Bryce Young’s success in helping quarterback Santa Ana Mater Dei to a mythical national championship last season might not be his No. 1 achievement when his high school football career is completed this fall.
There’s a far more compelling social and historic accomplishment he pulled off: Being the first African American starting quarterback at Mater Dei, which was founded in 1950.
“For me and our family, we thought of it as an honor,” Young said recently while sitting beside his father, Craig, during a 45-minute interview while eating a beef dip sandwich at Philippe’s not far from his former high school, L.A. Cathedral.
Longtime Mater Dei coach Bruce Rollinson said Young’s skin color “never crossed my mind,” but Craig Young recognizes what it means for his son to be playing quarterback for the Monarchs .
“Even though the numbers are dwindling, there’s still are a lot of people that have certain assumptions and prejudices about African American quarterbacks,” he said. “The fact he was the first and did so well, I do think that will be impactful.”
The Youngs did not pick Mater Dei to make a social statement. They wanted Young to have the challenge of playing with and against the best.
“The reason we sent him to Mater Dei had nothing to do with race,” Craig said. “It was more about getting him to step up in competition and being coached by a great coaching staff and putting himself in position to play in big games.”
The African American angle was broached on social media , the Youngs said.
“When you come into a different situation, a lot of people like to project their fears onto you,” Young’s father said. “There was fears. The fact he was the first, would he be treated fairly? Would there be any racial issues? It never deterred us as a family because we don’t operate in fear.”
Said Young : “There hasn’t been any issue. It’s cool. It definitely holds a certain weight being the first African American quarterback at Mater Dei.”
More scrutiny was directed toward Young when he replaced JT Daniels, who left Mater Dei a year early to enroll at USC following a junior season in which he was selected the national high school player of the year. For much of last spring, summer and fall, Young constantly was compared to Daniels. The Youngs remember Rollinson telling the crowd during a rally celebrating the Monarchs’ 2017 state championship , “JT Daniels is the best quarterback I’ve ever coached.”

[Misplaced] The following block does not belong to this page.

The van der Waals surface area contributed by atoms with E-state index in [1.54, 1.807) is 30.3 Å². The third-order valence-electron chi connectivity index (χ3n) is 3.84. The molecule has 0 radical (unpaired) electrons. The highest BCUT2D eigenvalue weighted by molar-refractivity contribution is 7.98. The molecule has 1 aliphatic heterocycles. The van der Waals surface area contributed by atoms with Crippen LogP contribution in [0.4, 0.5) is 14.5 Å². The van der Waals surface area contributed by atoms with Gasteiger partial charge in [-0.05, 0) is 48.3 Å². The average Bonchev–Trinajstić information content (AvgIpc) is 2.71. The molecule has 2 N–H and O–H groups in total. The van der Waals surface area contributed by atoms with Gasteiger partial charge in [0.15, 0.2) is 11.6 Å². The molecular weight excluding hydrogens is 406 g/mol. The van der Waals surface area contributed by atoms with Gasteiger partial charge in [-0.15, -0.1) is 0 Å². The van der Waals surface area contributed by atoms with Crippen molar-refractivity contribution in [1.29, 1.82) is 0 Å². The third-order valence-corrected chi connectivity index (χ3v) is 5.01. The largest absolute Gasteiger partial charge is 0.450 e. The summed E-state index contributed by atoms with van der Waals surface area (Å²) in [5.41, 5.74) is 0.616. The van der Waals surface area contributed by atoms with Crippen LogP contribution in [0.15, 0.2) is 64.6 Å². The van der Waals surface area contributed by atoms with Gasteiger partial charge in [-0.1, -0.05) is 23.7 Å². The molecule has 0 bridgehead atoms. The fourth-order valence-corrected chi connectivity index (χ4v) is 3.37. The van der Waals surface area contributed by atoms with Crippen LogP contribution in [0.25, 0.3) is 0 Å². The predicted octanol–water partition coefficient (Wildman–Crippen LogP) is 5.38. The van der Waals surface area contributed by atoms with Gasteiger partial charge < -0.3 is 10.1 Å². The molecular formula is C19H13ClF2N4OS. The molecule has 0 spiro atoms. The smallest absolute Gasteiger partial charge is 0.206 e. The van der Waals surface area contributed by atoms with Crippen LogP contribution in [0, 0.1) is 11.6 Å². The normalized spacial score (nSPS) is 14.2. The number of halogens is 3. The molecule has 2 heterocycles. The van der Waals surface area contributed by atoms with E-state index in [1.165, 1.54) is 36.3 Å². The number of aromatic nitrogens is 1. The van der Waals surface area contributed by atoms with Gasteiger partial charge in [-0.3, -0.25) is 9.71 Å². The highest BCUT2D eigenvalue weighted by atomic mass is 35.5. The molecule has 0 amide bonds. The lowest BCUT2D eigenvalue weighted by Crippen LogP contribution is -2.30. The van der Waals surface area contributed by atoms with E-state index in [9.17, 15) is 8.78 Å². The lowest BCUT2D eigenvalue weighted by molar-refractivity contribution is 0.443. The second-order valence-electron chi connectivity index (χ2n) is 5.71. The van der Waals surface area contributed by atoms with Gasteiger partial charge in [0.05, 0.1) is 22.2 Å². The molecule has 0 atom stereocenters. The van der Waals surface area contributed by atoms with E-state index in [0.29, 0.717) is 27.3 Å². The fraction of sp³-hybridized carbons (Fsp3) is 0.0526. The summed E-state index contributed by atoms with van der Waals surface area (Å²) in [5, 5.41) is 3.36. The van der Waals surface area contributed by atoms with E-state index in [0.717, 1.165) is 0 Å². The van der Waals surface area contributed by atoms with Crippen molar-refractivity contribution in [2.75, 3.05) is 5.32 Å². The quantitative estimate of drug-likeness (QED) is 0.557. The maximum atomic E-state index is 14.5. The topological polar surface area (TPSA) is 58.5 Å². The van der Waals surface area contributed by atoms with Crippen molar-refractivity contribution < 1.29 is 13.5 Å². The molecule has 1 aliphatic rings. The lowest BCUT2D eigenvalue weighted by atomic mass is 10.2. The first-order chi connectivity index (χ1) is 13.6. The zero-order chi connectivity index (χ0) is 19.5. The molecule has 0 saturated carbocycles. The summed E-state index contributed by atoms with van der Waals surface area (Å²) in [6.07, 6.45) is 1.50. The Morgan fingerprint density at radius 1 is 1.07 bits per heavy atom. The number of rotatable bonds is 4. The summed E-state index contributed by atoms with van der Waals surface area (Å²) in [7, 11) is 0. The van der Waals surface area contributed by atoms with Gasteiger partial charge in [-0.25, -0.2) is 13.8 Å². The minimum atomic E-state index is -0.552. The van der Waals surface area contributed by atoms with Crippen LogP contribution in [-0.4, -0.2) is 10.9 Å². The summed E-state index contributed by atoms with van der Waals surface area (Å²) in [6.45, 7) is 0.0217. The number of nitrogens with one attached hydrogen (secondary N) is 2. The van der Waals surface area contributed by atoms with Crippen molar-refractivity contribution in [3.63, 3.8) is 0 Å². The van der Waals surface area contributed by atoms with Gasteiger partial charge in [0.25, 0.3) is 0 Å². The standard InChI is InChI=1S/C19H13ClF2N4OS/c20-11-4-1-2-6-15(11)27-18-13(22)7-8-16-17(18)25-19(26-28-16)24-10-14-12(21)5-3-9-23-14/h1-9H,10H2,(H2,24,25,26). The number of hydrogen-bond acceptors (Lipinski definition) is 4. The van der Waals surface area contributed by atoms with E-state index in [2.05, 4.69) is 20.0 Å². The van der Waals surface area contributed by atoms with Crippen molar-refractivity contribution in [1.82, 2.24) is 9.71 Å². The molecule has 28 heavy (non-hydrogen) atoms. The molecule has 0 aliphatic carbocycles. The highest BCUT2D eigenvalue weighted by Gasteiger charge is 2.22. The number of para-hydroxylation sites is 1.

Young’s father said he was thinking, “Why are we coming here? Wow, this is a tall order.”
Young had already followed Daniels in youth football with a national championship for the IE Ducks. Young’s father said he now talks several times a week with Daniels’ father, Steve.
“For me, it was about stepping up,” said Young, who is 5 foot 11 and 182 pounds .
He’s part of a strong collection of quarterbacks in Southern California who could have bright futures at the next level. Among the most decorated are Clemson-bound DJ Uiagalelei of Bellflower St. John Bosco, Washington-bound Ethan Garbers of Corona del Mar, Fresno State-bound Jaden Casey of Calabasas, rising senior CJ Stroud of Rancho Cucamonga and Duke-bound Luca Diamont of Venice.
Young passed for 3,846 yards and 39 touchdowns last season while leading the Monarchs to a 13-2 record, including victories over St. John Bosco and Concord De La Salle in the Southern Section Division 1 championship game and CIF Open Division state championship bowl game.
Most of all, he made a believer of Rollinson, a 1967 Mater Dei graduate and head coach since 1989.
“The success he had last year was phenomenal,” Rollinson said. “What he did in helping us win the national championship he showed me everything — the mental ability, the audiblization . . . now he’s settled in. We’re excited what he’s bringing to the table.”
Young has a precise, strong arm combined with a keen intellect. His demeanor is so calm and confident that it’s hard to tell whether he’s feeling good or bad. It’s something he learned from his father while in middle school.
“When I was younger, I was a lot more emotional and realized how much that affected me,” Young said. “I’m definitely relaxed and calm on the inside, but it’s not from a lack of caring. Or lack of competitiveness. I realize that’s how I perform the best.”
Committed to USC, where he’ll join Daniels, Young is scheduled to graduate in January so he can arrive in time for the Trojans’ spring football practices. He’s looking forward to his senior season, feeling more comfortable in running the Monarchs’ offense while also being given additional responsibilities.
“We’ve given him the keys to the race car,” Rollinson said.
TOP QUARTERBACKS IN THE SOUTHLAND
Player, School | Ht. | Wt. | Yr. | Comment
Jaden Casey, Calabasas | 6-1 | 190 | Sr. | Fresno State commit passed for 3,161 yards, 38 TDs
Peter Costelli, Mission Viejo | 6-3 | 205 | Jr. | With 10.8 100 speed, Costelli is unique
Luca Diamont, Venice | 6-2 | 190 | Sr. | Duke commit had 26 TD passes
AJ Duffy, Rancho Verde | 6-1 | 195 | So. | 40 TD passes as a freshman
Jake Garcia, Narbonne | 6-3 | 175 | Jr. | Has become national recruit
Ethan Garbers, Corona del Mar; | 6-3 | 190 | Sr. | Washington commit passed for 4,135 yards, 55 TDs
Miller Moss, Alemany | 6-2 | 200 | Jr. | Made major jump during summer
CJ Stroud, Rancho Cucamonga | 6-2 |195 | Sr. | Accurate arm with strong fundamentals
DJ Uiagalelei, St. John Bosco | 6-4 | 245 | Sr. | Clemson commit trying to lead team to championship
Bryce Young, Mater Dei | 5-11 | 182 | Sr. | USC commit has improved arm strength
WR John Humphreys, Corona del Mar
OL AJ Vaipulu, Corona Centennial
TE Jake Overman, Servite
RB Anthony Spearman III, Notre Dame
DL Jordan Berry, Narbonne
LB Mister Williams, Oaks Christian
DB Mason White, Birmingham
K Josh Bryan, Sierra Canyon